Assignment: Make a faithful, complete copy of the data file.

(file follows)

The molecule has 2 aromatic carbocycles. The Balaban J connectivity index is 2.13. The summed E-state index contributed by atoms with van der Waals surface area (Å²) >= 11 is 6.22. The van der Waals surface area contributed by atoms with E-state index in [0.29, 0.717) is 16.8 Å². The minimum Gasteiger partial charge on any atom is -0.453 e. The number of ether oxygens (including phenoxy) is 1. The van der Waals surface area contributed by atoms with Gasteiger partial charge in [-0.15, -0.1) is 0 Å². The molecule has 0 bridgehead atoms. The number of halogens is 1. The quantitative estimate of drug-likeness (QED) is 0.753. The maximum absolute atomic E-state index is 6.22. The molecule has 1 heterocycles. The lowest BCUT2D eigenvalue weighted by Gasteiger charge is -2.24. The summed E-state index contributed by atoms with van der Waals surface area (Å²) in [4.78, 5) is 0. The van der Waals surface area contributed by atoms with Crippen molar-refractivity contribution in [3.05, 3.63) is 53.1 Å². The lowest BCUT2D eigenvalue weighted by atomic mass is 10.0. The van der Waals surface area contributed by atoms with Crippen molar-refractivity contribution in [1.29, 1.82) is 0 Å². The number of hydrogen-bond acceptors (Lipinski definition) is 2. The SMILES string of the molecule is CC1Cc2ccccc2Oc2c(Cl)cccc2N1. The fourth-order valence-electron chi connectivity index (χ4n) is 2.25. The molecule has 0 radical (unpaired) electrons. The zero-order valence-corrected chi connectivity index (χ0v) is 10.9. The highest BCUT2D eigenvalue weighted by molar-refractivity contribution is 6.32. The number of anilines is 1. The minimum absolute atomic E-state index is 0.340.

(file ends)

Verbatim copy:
The molecule has 2 aromatic carbocycles. The Balaban J connectivity index is 2.13. The summed E-state index contributed by atoms with van der Waals surface area (Å²) >= 11 is 6.22. The van der Waals surface area contributed by atoms with E-state index in [0.29, 0.717) is 16.8 Å². The minimum Gasteiger partial charge on any atom is -0.453 e. The number of ether oxygens (including phenoxy) is 1. The van der Waals surface area contributed by atoms with Gasteiger partial charge in [-0.15, -0.1) is 0 Å². The molecule has 0 bridgehead atoms. The number of halogens is 1. The quantitative estimate of drug-likeness (QED) is 0.753. The maximum absolute atomic E-state index is 6.22. The molecule has 1 heterocycles. The lowest BCUT2D eigenvalue weighted by Gasteiger charge is -2.24. The summed E-state index contributed by atoms with van der Waals surface area (Å²) in [4.78, 5) is 0. The van der Waals surface area contributed by atoms with Crippen molar-refractivity contribution in [3.05, 3.63) is 53.1 Å². The lowest BCUT2D eigenvalue weighted by atomic mass is 10.0. The van der Waals surface area contributed by atoms with Crippen molar-refractivity contribution in [1.29, 1.82) is 0 Å². The number of hydrogen-bond acceptors (Lipinski definition) is 2. The SMILES string of the molecule is CC1Cc2ccccc2Oc2c(Cl)cccc2N1. The fourth-order valence-electron chi connectivity index (χ4n) is 2.25. The molecule has 0 radical (unpaired) electrons. The zero-order valence-corrected chi connectivity index (χ0v) is 10.9. The highest BCUT2D eigenvalue weighted by molar-refractivity contribution is 6.32. The number of anilines is 1. The minimum absolute atomic E-state index is 0.340.